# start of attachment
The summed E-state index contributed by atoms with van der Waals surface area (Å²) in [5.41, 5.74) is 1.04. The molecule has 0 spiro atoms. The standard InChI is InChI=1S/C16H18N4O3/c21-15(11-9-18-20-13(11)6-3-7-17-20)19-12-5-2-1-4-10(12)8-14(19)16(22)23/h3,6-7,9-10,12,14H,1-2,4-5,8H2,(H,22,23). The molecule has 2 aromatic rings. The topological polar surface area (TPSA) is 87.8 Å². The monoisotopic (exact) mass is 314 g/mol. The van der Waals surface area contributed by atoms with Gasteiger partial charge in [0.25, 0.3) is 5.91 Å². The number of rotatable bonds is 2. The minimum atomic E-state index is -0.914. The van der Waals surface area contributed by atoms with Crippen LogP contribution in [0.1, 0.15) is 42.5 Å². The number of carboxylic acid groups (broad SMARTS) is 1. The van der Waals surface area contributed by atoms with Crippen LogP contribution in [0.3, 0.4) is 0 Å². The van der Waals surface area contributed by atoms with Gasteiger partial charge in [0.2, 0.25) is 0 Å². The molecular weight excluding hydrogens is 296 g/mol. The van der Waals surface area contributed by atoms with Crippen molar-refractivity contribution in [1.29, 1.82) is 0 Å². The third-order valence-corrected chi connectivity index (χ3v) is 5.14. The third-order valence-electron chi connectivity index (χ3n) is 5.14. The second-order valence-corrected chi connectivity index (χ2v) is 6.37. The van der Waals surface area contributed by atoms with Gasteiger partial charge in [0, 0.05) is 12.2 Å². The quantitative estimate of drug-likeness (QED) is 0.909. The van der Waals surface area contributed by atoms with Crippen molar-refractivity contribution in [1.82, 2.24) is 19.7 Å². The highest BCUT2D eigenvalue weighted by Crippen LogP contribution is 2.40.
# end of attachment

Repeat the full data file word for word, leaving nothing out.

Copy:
The summed E-state index contributed by atoms with van der Waals surface area (Å²) in [5.41, 5.74) is 1.04. The molecule has 0 spiro atoms. The standard InChI is InChI=1S/C16H18N4O3/c21-15(11-9-18-20-13(11)6-3-7-17-20)19-12-5-2-1-4-10(12)8-14(19)16(22)23/h3,6-7,9-10,12,14H,1-2,4-5,8H2,(H,22,23). The molecule has 2 aromatic rings. The topological polar surface area (TPSA) is 87.8 Å². The monoisotopic (exact) mass is 314 g/mol. The van der Waals surface area contributed by atoms with Gasteiger partial charge in [0.25, 0.3) is 5.91 Å². The number of rotatable bonds is 2. The minimum atomic E-state index is -0.914. The van der Waals surface area contributed by atoms with Crippen LogP contribution in [0.1, 0.15) is 42.5 Å². The number of carboxylic acid groups (broad SMARTS) is 1. The van der Waals surface area contributed by atoms with Crippen LogP contribution in [0.3, 0.4) is 0 Å². The van der Waals surface area contributed by atoms with Gasteiger partial charge in [0.2, 0.25) is 0 Å². The molecular weight excluding hydrogens is 296 g/mol. The van der Waals surface area contributed by atoms with Crippen molar-refractivity contribution in [1.29, 1.82) is 0 Å². The third-order valence-corrected chi connectivity index (χ3v) is 5.14. The third-order valence-electron chi connectivity index (χ3n) is 5.14. The second-order valence-corrected chi connectivity index (χ2v) is 6.37. The van der Waals surface area contributed by atoms with Gasteiger partial charge in [0, 0.05) is 12.2 Å². The quantitative estimate of drug-likeness (QED) is 0.909. The van der Waals surface area contributed by atoms with Crippen molar-refractivity contribution in [1.82, 2.24) is 19.7 Å². The highest BCUT2D eigenvalue weighted by Crippen LogP contribution is 2.40.